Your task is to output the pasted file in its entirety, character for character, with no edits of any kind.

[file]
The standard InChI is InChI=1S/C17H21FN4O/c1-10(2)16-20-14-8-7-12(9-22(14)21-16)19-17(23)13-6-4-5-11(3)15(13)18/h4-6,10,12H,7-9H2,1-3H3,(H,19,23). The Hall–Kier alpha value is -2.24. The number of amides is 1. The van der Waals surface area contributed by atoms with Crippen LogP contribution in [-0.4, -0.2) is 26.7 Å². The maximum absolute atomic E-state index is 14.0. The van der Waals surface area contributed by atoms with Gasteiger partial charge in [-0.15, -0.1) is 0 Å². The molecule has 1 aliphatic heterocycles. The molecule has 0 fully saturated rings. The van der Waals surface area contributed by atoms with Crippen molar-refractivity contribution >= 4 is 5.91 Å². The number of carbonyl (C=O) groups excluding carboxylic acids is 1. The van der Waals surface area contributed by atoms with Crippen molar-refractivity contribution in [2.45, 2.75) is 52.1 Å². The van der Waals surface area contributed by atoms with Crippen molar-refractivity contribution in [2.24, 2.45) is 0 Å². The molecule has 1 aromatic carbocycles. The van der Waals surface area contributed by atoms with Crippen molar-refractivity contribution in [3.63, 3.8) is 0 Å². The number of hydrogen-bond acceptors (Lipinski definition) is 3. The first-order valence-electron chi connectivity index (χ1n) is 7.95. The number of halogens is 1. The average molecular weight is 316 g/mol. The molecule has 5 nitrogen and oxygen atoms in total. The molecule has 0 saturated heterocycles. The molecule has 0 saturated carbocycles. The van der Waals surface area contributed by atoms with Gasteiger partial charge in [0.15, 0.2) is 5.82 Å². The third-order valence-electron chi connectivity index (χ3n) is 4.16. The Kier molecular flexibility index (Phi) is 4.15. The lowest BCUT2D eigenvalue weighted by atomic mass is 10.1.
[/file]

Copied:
The standard InChI is InChI=1S/C17H21FN4O/c1-10(2)16-20-14-8-7-12(9-22(14)21-16)19-17(23)13-6-4-5-11(3)15(13)18/h4-6,10,12H,7-9H2,1-3H3,(H,19,23). The Hall–Kier alpha value is -2.24. The number of amides is 1. The van der Waals surface area contributed by atoms with Crippen LogP contribution in [-0.4, -0.2) is 26.7 Å². The maximum absolute atomic E-state index is 14.0. The van der Waals surface area contributed by atoms with Gasteiger partial charge in [-0.15, -0.1) is 0 Å². The molecule has 1 aliphatic heterocycles. The molecule has 0 fully saturated rings. The van der Waals surface area contributed by atoms with Crippen molar-refractivity contribution >= 4 is 5.91 Å². The number of carbonyl (C=O) groups excluding carboxylic acids is 1. The van der Waals surface area contributed by atoms with Crippen molar-refractivity contribution in [2.45, 2.75) is 52.1 Å². The van der Waals surface area contributed by atoms with Crippen molar-refractivity contribution in [2.24, 2.45) is 0 Å². The molecule has 1 aromatic carbocycles. The van der Waals surface area contributed by atoms with Crippen molar-refractivity contribution in [3.63, 3.8) is 0 Å². The number of hydrogen-bond acceptors (Lipinski definition) is 3. The first-order valence-electron chi connectivity index (χ1n) is 7.95. The number of halogens is 1. The average molecular weight is 316 g/mol. The molecule has 5 nitrogen and oxygen atoms in total. The molecule has 0 saturated heterocycles. The molecule has 0 saturated carbocycles. The van der Waals surface area contributed by atoms with Gasteiger partial charge in [0.15, 0.2) is 5.82 Å². The third-order valence-electron chi connectivity index (χ3n) is 4.16. The Kier molecular flexibility index (Phi) is 4.15. The lowest BCUT2D eigenvalue weighted by atomic mass is 10.1.